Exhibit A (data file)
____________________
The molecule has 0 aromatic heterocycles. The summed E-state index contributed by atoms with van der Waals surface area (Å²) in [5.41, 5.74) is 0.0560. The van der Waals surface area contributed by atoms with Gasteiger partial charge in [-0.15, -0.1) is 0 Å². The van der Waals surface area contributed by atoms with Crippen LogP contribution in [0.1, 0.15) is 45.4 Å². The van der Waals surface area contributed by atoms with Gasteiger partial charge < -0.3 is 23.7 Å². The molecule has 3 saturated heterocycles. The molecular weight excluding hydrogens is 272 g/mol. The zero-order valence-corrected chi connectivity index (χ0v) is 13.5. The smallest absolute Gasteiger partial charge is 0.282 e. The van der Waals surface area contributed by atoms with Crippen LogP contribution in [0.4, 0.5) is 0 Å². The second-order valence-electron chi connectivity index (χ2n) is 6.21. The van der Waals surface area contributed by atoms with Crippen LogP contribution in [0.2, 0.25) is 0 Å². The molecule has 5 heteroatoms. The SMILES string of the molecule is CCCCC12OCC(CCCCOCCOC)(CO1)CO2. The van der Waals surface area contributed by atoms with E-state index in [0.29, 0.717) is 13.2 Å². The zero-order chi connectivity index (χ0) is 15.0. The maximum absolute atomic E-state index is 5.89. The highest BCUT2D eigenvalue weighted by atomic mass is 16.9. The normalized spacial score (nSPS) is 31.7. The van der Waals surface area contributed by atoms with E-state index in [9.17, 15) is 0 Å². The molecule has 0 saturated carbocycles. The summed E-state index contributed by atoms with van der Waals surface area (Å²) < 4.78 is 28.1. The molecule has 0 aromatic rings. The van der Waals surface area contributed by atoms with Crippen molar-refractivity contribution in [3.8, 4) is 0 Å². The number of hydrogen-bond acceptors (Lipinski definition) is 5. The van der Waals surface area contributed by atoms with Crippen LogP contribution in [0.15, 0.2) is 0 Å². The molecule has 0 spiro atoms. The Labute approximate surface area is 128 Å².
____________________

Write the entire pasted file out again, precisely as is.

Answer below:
The molecule has 0 aromatic heterocycles. The summed E-state index contributed by atoms with van der Waals surface area (Å²) in [5.41, 5.74) is 0.0560. The van der Waals surface area contributed by atoms with Gasteiger partial charge in [-0.15, -0.1) is 0 Å². The van der Waals surface area contributed by atoms with Crippen LogP contribution in [0.1, 0.15) is 45.4 Å². The van der Waals surface area contributed by atoms with Gasteiger partial charge < -0.3 is 23.7 Å². The molecule has 3 saturated heterocycles. The molecular weight excluding hydrogens is 272 g/mol. The zero-order valence-corrected chi connectivity index (χ0v) is 13.5. The smallest absolute Gasteiger partial charge is 0.282 e. The van der Waals surface area contributed by atoms with Crippen LogP contribution in [0.4, 0.5) is 0 Å². The second-order valence-electron chi connectivity index (χ2n) is 6.21. The van der Waals surface area contributed by atoms with Crippen LogP contribution in [0.2, 0.25) is 0 Å². The molecule has 5 heteroatoms. The SMILES string of the molecule is CCCCC12OCC(CCCCOCCOC)(CO1)CO2. The van der Waals surface area contributed by atoms with E-state index in [0.29, 0.717) is 13.2 Å². The zero-order chi connectivity index (χ0) is 15.0. The maximum absolute atomic E-state index is 5.89. The highest BCUT2D eigenvalue weighted by atomic mass is 16.9. The normalized spacial score (nSPS) is 31.7. The van der Waals surface area contributed by atoms with E-state index in [9.17, 15) is 0 Å². The molecule has 0 saturated carbocycles. The summed E-state index contributed by atoms with van der Waals surface area (Å²) < 4.78 is 28.1. The molecule has 0 aromatic rings. The van der Waals surface area contributed by atoms with Crippen molar-refractivity contribution in [3.8, 4) is 0 Å². The number of hydrogen-bond acceptors (Lipinski definition) is 5. The van der Waals surface area contributed by atoms with Crippen LogP contribution in [0.15, 0.2) is 0 Å². The molecule has 0 spiro atoms. The Labute approximate surface area is 128 Å².